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Markets Didn't Like The Interest Rate Change

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Wall Street might buckle today if the futures are anything to go by:

http://www.msnbc.msn.com/id/14166619/

Wall Street seen lower as earnings disappoint

Financial Times

By John O'Doherty in New York
Updated: 9:12 a.m. ET Aug. 3, 2006
Wall Street was set to open lower on Thursday as investors were made anxious by disappointing earnings news as well as a surprise decision by the Bank of England to raise interest rates.

My bet is that the correction that began in May is not over yet with quite a few more bumps in the road to come. If oil starts to move toward $80 again....................... :o

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FTSE 100 5,830.30 -101.80 -1.72%

And all because of a small .25% hike????

Sterling is going in the opposite direction which will not help our exports:

1 U.K. £ =

1 US$= 1.8897 Euro= 1.4746

Even gold dropped as sterling soars:

GOLD

08/03/2006

10:52

644.10

645.60

-7.70

-1.18%

Edited by Realistbear

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Still like this graph, although it was slated on the board.

http://www.housepricecrash.co.uk/forum/ind...st&p=405882

Whadayathink?

IMO its 1987 all over again but with an accelerated HPC. Last time the lag was a long 17 months or so. The graph bears some remarkable similarities.

The May correction began due to oil, conflict in the ME, IR hikes worldwide and, possibly, the BoJ tightening world credit. All of those factors are still with us and perhaps even worse. Wall Street will lead and recession will follow the housing market down.

Despite the recent rally I am still very light on stocks and cash heavy and do not intend changing anytime soon.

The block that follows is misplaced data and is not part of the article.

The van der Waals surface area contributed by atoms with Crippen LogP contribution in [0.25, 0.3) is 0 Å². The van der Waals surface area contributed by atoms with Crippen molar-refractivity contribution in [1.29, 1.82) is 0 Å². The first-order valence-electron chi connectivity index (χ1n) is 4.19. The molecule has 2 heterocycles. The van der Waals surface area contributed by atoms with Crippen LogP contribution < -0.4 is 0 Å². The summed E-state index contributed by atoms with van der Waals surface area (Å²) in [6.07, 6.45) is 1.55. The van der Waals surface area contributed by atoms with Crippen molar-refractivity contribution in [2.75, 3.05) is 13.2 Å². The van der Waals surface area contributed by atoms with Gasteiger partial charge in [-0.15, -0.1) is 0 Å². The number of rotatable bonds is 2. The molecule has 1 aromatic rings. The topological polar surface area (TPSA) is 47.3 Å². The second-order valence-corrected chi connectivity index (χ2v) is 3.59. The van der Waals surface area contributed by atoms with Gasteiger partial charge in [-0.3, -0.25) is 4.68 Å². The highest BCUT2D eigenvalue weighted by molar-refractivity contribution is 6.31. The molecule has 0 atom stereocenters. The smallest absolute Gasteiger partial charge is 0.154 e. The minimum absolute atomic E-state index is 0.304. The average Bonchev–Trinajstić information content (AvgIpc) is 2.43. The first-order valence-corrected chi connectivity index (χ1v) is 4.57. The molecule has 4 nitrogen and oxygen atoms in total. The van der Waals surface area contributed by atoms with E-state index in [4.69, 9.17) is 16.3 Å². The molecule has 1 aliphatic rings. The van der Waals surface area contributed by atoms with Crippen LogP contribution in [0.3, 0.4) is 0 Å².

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Well, it really does seem that the financial markets were indeed surprised by this move. Then again, so was I!

Props should be given to the MPC (or at least four of them) for having the gumption to do this. Let's hope this same gumption is not diluted by two more Brownite apologists when they join up.

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Have you seen interest rate futures? Expecting more hikes now...

http://www.futuresource.com/quotes/quotes.jsp?s=LSS

Ah ha! I keep hearing people talk about interest rate futures and am glad to have a link - although I don't understand what is being shown. I would appreciate any tips about how to read it.

I have been taking an occasional look at Gilt yields:

http://newsvote.bbc.co.uk/1/shared/fds/hi/...ilt/default.stm

Basically I was assuming that a 2 year maturity would give a rough idea of what the bond market thought was a reasonable return. I do not find it surprising that the short end has fallen in price/risen in yield a bit as the rate move seemed to have taken most by surprise. Oddly, the long end has fallen even more. I don't get it. I thought we had an inverted yeild curve because the bond market was expecting a recession/slow growth/low inflation. Surely an increase in rates would dampen the economy more, so why did the long end fall? Are they expecting more of an inflationary recession? Is it hedge funds/pension funds doing something weird? I dispare about markets, they always seem to go the opposite way to what I would expect.

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Basically deduct the value in the last column from 100. That they projected rate at that date, they is also the issue of bad debt, so to compare to the BoE rate you need to deduct 0.25base points.

I.e. red means rates up!

There is another website from a member here, but it's not updated as often: http://members.cox.net/dmrc/Projected_Rates.htm

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IMO its 1987 all over again but with an accelerated HPC. Last time the lag was a long 17 months or so. The graph bears some remarkable similarities.

The May correction began due to oil, conflict in the ME, IR hikes worldwide and, possibly, the BoJ tightening world credit. All of those factors are still with us and perhaps even worse. Wall Street will lead and recession will follow the housing market down.

Despite the recent rally I am still very light on stocks and cash heavy and do not intend changing anytime soon.

Nah, it much more like the late seventies...oil prices soaring>>inflation. :ph34r:

See this thread:http://www.housepricecrash.co.uk/forum/ind...c=33462&hl=

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  • 301 Brexit, House prices and Summer 2020

    1. 1. Including the effects Brexit, where do you think average UK house prices will be relative to now in June 2020?


      • down 5% +
      • down 2.5%
      • Even
      • up 2.5%
      • up 5%



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